This keyword sets the size of each batch used during the optimization procedure. The syntax is:

batch <batch_size>

Here, <batch_size> sets the batch size \(N_\mathrm{bat}\), which must satisfy \(N_\mathrm{bat}\geq 1\) and defaults to \(N_\mathrm{bat}=1000\).

In principle one can train against the entire training set during every iteration of the optimization procedure (equivalent to \(N_\mathrm{bat}\) being identical to the number of structures in the training set). It is, however, often beneficial for computational speed and potentially necessary for memory reasons to consider only a subset of the training data at any given iteration. \(N_\mathrm{bat}\) sets the size of this subset.

Usually, training sets with more diverse structures require using larger batch sizes to achieve maximal accuracy. In many cases, a batch size between \(N_\mathrm{bat}=100\) and \(N_\mathrm{bat}=1000\) should be sufficient to achieve good results. If you have a powerful GPU (such as a Tesla A100), you can use a large batch size (such as \(N_\mathrm{bat}=1000\)) or the full-batch (\(N_\mathrm{bat}\geq\) number of configurations in the training set). If you use a small batch size for a powerful GPU, you will simply waste the GPU resources. If you have a weaker GPU, you can use a smaller batch size.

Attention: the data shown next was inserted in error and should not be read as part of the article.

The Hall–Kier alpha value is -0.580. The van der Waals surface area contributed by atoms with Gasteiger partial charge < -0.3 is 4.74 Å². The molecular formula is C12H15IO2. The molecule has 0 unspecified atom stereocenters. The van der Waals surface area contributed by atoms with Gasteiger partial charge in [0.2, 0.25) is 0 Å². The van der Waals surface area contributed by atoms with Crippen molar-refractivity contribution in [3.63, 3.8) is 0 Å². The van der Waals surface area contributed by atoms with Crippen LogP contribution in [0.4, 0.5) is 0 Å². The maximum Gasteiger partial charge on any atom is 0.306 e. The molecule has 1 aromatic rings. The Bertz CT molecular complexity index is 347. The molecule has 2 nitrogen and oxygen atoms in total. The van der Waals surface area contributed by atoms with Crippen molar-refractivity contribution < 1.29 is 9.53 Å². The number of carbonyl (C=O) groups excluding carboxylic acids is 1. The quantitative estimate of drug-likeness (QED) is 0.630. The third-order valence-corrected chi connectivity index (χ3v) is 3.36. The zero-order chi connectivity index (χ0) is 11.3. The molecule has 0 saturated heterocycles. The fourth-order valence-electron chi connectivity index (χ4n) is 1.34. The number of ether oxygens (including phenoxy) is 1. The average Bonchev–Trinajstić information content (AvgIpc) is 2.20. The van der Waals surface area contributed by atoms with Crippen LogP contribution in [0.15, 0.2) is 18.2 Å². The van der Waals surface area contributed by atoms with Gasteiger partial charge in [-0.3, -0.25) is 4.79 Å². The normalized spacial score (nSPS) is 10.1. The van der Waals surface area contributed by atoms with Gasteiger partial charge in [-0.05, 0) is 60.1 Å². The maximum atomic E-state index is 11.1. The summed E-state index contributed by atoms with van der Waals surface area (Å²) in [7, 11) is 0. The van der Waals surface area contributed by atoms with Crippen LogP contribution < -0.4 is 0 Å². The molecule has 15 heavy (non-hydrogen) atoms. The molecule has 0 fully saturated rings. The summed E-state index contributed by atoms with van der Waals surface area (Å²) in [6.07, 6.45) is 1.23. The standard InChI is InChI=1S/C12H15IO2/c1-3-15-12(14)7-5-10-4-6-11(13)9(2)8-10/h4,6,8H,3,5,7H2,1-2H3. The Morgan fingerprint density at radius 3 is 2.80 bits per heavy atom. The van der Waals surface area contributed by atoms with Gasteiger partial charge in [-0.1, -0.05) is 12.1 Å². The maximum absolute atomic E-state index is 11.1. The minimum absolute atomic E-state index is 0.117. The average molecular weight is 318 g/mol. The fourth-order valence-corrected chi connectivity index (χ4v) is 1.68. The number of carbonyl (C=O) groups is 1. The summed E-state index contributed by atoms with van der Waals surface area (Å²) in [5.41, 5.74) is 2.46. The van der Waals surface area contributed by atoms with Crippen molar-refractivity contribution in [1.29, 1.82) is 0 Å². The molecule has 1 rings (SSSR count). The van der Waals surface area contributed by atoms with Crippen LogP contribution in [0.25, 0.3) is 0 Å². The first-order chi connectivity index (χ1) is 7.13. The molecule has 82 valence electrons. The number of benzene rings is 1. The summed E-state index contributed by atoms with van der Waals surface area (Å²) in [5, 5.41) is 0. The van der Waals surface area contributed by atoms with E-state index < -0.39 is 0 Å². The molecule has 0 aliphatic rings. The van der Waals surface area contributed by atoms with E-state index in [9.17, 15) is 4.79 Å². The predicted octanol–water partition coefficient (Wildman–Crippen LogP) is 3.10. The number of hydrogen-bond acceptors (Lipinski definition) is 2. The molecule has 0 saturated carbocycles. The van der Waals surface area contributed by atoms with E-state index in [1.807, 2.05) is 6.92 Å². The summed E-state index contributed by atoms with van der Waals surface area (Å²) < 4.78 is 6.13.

If you observe oscillations in the RMSE values for energies, forces, and virials even for generations \(\gtrsim 10^5\), it is a sign that the batch size is too small.